The Middlesex Land Trust is pleased to invite you to our 2016 Annual Meeting and Dedication celebrating our new Brainerd Quarry Preserve. This event will be held at the Haddam Neck Fair Grounds, on Quarry Hill Rd. on Saturday, April 30th. A short business meeting will begin at 9:30am, with a dedication ceremony and presentation by Dr. Bellantoni beginning at 10:00am. Refreshments and conversation will follow, with a hike on the preserve for those who would like to get out on the land. For more information and directions go here: 2016 Annual Meeting
Dr. Nicholas F. Bellantoni will give a presentation about the Brainerd Quarry and other archeological sites on Middlesex Land Trust preserves in the Haddam Neck area and around our region and the Connecticut River. Dr. Bellantoni serves as Emeritus State Archaeologist with the Connecticut State Museum of Natural History and Archaeology Center and as Adjunct Associate Research Professor in the Department of Anthropology at the University of Connecticut.
In 2015 the Middlesex Land Trust, in partnership with the Connecticut River Gateway Commission, preserved this fifty acre parcel of open space overlooking the Connecticut River in Haddam Neck and we will be celebrating/dedicating this as our newest preserve.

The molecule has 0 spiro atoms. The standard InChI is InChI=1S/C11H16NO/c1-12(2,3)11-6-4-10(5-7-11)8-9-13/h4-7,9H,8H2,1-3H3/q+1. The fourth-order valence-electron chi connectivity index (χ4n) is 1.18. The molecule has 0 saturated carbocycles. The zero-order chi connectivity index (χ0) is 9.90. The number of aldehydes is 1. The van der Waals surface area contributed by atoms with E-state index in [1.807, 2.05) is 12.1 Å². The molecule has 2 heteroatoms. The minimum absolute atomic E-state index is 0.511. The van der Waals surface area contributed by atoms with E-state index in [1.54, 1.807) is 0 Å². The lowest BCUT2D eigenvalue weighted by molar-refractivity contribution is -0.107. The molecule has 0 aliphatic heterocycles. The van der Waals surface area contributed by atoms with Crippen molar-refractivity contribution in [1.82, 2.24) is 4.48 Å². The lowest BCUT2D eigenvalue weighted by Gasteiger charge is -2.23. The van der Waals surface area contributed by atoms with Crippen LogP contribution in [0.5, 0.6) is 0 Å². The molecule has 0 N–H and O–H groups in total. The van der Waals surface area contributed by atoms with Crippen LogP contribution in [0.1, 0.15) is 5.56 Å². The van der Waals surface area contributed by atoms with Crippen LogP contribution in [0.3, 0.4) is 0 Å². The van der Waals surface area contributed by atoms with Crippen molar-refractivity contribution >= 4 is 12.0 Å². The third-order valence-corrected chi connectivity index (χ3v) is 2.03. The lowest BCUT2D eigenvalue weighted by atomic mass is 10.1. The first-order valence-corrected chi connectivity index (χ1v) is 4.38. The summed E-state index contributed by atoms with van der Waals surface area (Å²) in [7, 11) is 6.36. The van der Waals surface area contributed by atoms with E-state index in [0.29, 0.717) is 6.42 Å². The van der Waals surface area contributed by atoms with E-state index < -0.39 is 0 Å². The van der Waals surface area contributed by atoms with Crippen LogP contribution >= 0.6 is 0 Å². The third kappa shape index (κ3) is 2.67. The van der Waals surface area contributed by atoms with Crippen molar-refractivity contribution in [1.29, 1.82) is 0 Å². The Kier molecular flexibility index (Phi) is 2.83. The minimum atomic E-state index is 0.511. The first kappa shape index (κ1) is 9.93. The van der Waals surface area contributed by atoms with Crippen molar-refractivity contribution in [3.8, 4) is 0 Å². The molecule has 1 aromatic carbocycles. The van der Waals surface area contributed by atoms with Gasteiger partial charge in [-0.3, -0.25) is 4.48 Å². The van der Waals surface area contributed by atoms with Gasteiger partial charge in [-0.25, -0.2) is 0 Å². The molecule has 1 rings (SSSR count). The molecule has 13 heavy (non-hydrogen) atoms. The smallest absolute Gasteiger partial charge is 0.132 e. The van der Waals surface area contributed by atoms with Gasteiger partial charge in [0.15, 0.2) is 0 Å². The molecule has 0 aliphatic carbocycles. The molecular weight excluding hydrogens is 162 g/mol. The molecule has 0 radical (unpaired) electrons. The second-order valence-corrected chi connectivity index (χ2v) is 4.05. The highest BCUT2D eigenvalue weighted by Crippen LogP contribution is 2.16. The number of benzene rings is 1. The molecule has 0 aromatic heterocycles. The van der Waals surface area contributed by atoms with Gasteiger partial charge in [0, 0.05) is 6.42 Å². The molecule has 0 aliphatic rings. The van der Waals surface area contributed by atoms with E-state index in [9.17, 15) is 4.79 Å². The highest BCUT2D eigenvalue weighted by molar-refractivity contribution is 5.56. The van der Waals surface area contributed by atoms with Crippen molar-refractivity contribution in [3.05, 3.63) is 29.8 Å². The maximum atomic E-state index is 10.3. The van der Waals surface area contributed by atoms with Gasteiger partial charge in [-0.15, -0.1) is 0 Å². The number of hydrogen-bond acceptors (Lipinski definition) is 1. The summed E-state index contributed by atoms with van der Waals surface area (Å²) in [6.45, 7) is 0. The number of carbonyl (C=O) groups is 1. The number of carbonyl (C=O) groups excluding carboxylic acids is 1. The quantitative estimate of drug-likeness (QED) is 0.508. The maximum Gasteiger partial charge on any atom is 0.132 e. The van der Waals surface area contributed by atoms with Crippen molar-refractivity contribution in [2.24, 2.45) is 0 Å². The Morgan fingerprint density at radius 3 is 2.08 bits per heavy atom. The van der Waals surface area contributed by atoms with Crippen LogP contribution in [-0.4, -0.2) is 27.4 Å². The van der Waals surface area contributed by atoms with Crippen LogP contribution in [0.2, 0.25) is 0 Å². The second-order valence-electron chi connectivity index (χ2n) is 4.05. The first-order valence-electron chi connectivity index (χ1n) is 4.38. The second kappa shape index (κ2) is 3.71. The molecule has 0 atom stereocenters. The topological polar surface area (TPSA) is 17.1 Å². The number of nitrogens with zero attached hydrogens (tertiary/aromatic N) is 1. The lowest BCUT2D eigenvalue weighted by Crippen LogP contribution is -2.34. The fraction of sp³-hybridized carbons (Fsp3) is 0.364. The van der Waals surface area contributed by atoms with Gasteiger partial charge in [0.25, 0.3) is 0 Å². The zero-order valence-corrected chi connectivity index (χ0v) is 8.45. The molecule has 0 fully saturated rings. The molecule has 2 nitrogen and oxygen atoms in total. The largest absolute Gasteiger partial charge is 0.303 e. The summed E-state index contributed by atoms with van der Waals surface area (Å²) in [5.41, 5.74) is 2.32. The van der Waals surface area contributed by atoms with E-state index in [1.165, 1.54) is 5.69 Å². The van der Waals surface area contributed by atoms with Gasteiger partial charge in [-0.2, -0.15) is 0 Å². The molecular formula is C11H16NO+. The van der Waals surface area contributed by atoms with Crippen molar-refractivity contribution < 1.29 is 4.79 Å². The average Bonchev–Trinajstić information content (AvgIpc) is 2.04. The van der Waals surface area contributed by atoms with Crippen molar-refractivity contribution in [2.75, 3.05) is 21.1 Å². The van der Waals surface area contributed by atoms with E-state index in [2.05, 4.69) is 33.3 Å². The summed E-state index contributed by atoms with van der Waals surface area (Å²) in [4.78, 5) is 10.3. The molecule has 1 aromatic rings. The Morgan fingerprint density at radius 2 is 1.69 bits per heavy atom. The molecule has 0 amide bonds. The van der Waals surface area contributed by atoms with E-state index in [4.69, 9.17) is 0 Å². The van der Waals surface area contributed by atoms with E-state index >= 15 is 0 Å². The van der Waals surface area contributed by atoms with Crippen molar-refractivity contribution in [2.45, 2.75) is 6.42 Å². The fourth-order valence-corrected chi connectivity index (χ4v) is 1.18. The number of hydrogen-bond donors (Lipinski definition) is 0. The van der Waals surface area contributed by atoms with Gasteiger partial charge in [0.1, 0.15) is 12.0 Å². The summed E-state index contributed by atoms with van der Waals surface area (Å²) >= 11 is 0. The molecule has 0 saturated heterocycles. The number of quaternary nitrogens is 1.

A new trail system has been created for the public to enjoy hiking and passive recreation. Paths that run along both the ridge and the base of dramatic cliffs, created from the property’s historic use as a quarry, offer breathtaking views of the Connecticut River and Haddam Meadows State Park.
The land has been named the Brainerd Quarry Preserve to reflect the historic importance of the Brainerd Family in Haddam. Daniel Brainerd was one of the 28 founding settlers of Haddam in 1662, and a century later, in 1762, Deacon Esra Brainerd opened a quarry on this now preserved site. The quarry operated for more than 150 years, shipping stone down river to New York and as far south as Maryland, Virginia and New Orleans.
This significant property above the Connecticut River lies along Injun Hollow Road just north of the 585 acre Connecticut Yankee property, and is accessible from two trailheads located along the road. This preserve helps protect the lower Connecticut River valley, one of the “most important ecological landscapes in the United States” according to the Secretary of the U.S. Department of the Interior.
The preservation of this property ensures that these lands will forever remain as open space for the benefit and enjoyment of future generations.